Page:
,
      • Gosling J.
      Couple relationships and emotional well-being after severe traumatic brain injury [dissertation].
      Finally, in a qualitative study of moderate quality, partners with a TBI mentioned preserving the relationship because they were socially dependent on their partners as their social circles had narrowed since the injury, and they relied on their partners for the coordination of social events.
      • Layman DE
      • Dijkers MP
      • Ashman TA.
      Exploring the impact of traumatic brain injury on the older couple: 'yes, but how much of it is age, I can't tell you ...'.

      Environmental factors

      In cross-sectional and qualitative studies of low (n=1), moderate (n=1), and high (n=1) quality, having children together contributed to relationship stability. Generally, couples who have children are less likely to separate, and partners report staying together for the sake of their children.
      • Forslund MV
      • Arango-Lasprilla JC
      • Roe C
      • Perrin PB
      • Andelic N.
      Multilevel modeling of partnered relationship trajectories and relationship stability at 1, 2, and 5 years after traumatic brain injury in Norway.
      ,
      • Parmer N.
      Brain injury and romance: an examination of the impact of frontal lobe brain damage on marital and relationship satisfaction [dissertation].
      ,
      • O'Keeffe F
      • Dunne J
      • Nolan M
      • Cogley C
      • Davenport J.
      The things that people can't see” the impact of TBI on relationships: an interpretative phenomenological analysis.
      Kreutzer et al,
      • Kreutzer JS
      • Sima AP
      • Marwitz JH
      • Lukow Ii HR.
      Marital instability after brain injury: an exploratory analysis.
      however, found no association between the presence of children and relationship stability in their cross-sectional study of moderate quality.

      Personal factors

      Four cross-sectional studies of moderate (n=3) to high (n=1) quality
      • Arango-Lasprilla JC
      • Ketchum JM
      • Dezfulian T
      • et al.
      Predictors of marital stability 2 years following traumatic brain injury.
      ,
      • Kreutzer JS
      • Marwitz JH
      • Hsu N
      • Williams K
      • Riddick A.
      Marital stability after brain injury: an investigation and analysis.
      ,
      • Stevens LF
      • Lapis Y
      • Tang X
      • et al.
      Relationship stability after traumatic brain injury among veterans and service members: a VA TBI Model Systems study.
      ,
      • Vanderploeg RD
      • Curtiss G
      • Duchnick JJ
      • Luis CA.
      Demographic, medical, and psychiatric factors in work and marital status after mild head injury.
      found that separation after TBI was less likely at a higher age, but 1 moderate-quality cross-sectional study did not find such an association.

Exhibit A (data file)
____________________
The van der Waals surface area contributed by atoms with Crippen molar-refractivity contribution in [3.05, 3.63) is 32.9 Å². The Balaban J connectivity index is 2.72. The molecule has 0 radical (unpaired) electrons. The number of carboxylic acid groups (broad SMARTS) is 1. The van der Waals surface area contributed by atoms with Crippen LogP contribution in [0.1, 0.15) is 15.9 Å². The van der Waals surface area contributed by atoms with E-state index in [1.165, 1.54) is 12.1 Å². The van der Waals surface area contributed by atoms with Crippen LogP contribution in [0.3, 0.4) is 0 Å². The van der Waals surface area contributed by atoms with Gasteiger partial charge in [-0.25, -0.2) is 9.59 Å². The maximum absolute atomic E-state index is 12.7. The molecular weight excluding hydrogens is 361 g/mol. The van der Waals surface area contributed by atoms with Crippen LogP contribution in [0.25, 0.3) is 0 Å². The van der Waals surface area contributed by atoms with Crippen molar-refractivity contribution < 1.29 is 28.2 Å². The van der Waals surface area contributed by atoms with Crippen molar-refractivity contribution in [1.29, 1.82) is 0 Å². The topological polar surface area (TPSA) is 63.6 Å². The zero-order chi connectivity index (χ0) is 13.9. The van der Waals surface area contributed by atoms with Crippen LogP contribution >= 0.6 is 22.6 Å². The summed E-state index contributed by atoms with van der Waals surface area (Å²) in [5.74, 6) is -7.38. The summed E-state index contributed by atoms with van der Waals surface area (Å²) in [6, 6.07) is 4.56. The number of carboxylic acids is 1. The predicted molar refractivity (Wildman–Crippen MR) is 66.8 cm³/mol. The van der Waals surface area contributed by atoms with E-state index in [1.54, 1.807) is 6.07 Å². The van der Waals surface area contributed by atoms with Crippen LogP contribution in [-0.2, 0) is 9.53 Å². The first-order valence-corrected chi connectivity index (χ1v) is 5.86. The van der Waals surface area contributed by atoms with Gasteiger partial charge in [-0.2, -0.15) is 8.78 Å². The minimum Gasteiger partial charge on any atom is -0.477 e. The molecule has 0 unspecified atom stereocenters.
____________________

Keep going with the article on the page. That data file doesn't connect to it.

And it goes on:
• Forslund MV
      • Arango-Lasprilla JC
      • Roe C
      • Perrin PB
      • Andelic N.
      Multilevel modeling of partnered relationship trajectories and relationship stability at 1, 2, and 5 years after traumatic brain injury in Norway.
      One cross-sectional study of moderate quality found that men with TBI were less likely to remain stably married than women with TBI,
      • Arango-Lasprilla JC
      • Ketchum JM
      • Dezfulian T
      • et al.
      Predictors of marital stability 2 years following traumatic brain injury.
      but 3 other cross-sectional studies of moderate quality found no effect of sex.
      • Forslund MV
      • Arango-Lasprilla JC
      • Roe C
      • Perrin PB
      • Andelic N.
      Multilevel modeling of partnered relationship trajectories and relationship stability at 1, 2, and 5 years after traumatic brain injury in Norway.
      ,
      • Kreutzer JS
      • Sima AP
      • Marwitz JH
      • Lukow Ii HR.
      Marital instability after brain injury: an exploratory analysis.
      ,
      • Kreutzer JS
      • Marwitz JH
      • Hsu N
      • Williams K
      • Riddick A.
      Marital stability after brain injury: an investigation and analysis.
      Regarding ethnicity, 1 cross-sectional study of high quality reported that white persons were more likely to be stably married,
      • Vanderploeg RD
      • Curtiss G
      • Duchnick JJ
      • Luis CA.
      Demographic, medical, and psychiatric factors in work and marital status after mild head injury.
      another cross-sectional study of moderate quality reported no relation between ethnicity and separation rates,
      • Kreutzer JS
      • Marwitz JH
      • Hsu N
      • Williams K
      • Riddick A.
      Marital stability after brain injury: an investigation and analysis.
      and yet another cross-sectional study of moderate quality reported moderating effects of ethnicity on the association between disability and relationship stability.
      • Arango-Lasprilla JC
      • Ketchum JM
      • Dezfulian T
      • et al.
      Predictors of marital stability 2 years following traumatic brain injury.
      Two moderate-quality cross-sectional studies reported that more highly educated individuals were more likely to be stably partnered,
      • Forslund MV
      • Arango-Lasprilla JC
      • Roe C
      • Perrin PB
      • Andelic N.
      Multilevel modeling of partnered relationship trajectories and relationship stability at 1, 2, and 5 years after traumatic brain injury in Norway.
      ,
      • Stevens LF
      • Lapis Y
      • Tang X
      • et al.